You might have thought that our nation’s court system would not have to trouble itself with the act commonly known as the “wet willy,” but if so, you were sadly … well, actually you were mostly right. But not entirely.
For international readers that may not be familiar with the term—I’m sure the act is universal, but not the name—to administer a “wet willy” is to lick one’s finger and then insert said finger into another’s ear canal. The purpose for doing this might vary from mild harassment to a desperate bid for attention, though I’m no psychologist. The “wet willy” is classified under “petty assault” on Wikipedia’s “list of school pranks” (along with, for example, the noogie, the wedgie, the towel snap, pantsing, “happy corner” and the circle game), and that seems about right as a general description.
Note, however, that if you are a 34-year-old homeless man and you give a wet willy to a four-year-old boy to whom you are a complete stranger (Hartford Courant), Connecticut may instead classify it as second-degree “breach of the peace” and/or “reckless endangerment.”
The story gives few details about the incident, saying only that it occurred in the waiting room of a business while the child was playing with his mother. What spurred the man to administer the wet willy is unknown, but after he did so he was “confronted by the mother and staff,” whereupon he fled. Police later apprehended him and he was charged with the two crimes above.
Of course my first reaction to this was, “when exactly did it become illegal to annoy a four-year-old,” but I’ve given it some further thought. One answer might be “when you became a 34-year-old homeless man,” but that seems too easy for this site. So let us continue our analysis.
First, does a wet willy constitute a “breach of the peace” under Connecticut law? Well … yes:
A person is guilty of breach of the peace in the second degree when, with intent to cause inconvenience, annoyance or alarm, or recklessly creating a risk thereof, such person: (1) Engages in fighting or in violent, tumultuous or threatening behavior in a public place; or (2) assaults or strikes another; or (3) threatens to commit any crime against another person or such other person’s property; or (4) publicly exhibits, distributes, posts up or advertises any offensive, indecent or abusive matter concerning any person; or (5) in a public place, uses abusive or obscene language or makes an obscene gesture; or (6) creates a public and hazardous or physically offensive condition by any act which such person is not licensed or privileged to do.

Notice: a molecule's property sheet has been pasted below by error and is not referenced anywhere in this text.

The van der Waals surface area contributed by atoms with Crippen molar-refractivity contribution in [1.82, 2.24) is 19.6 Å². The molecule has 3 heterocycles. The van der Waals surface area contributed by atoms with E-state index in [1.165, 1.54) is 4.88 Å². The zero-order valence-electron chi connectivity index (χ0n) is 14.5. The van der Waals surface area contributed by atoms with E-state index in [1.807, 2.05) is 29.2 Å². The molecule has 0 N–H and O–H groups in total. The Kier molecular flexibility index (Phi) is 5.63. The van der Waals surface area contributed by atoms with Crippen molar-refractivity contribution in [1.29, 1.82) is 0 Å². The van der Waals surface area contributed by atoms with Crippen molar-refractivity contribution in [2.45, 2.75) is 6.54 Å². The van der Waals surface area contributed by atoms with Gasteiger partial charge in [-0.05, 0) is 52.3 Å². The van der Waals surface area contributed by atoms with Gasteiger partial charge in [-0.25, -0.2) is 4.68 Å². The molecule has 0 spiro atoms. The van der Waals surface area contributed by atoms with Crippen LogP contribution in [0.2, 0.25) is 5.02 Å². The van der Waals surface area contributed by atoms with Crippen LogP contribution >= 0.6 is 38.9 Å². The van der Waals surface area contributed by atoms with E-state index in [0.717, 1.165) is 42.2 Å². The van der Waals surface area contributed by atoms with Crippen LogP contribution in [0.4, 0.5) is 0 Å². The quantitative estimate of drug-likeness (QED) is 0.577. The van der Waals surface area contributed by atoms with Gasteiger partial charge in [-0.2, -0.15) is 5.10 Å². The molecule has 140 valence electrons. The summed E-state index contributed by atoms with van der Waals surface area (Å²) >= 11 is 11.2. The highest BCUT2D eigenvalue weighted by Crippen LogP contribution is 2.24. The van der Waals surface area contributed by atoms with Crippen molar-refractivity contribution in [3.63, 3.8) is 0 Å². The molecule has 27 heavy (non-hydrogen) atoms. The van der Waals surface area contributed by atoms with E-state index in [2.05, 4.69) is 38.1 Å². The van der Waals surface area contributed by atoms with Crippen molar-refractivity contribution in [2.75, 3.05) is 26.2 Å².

Conn. Stat. § 53a-181(a). I’d have to agree that at a minimum he “intended to cause annoyance” by “creating a physically offensive condition”—I mean, that’s what a wet willy is for—by means of “an act he was not privileged to do.” Statutes like these are infamously broad, of course; often they are limited by First Amendment concerns, but I don’t see that applying here, or at least I’m having trouble thinking of what message a wet willy might be intended to convey. “Get out of my way, four-year-old” comes to mind, but words or gestures would be better for that. So, I guess the answer is yes: it is technically a crime to give someone a wet willy. (The good news: it’s only a misdemeanor.)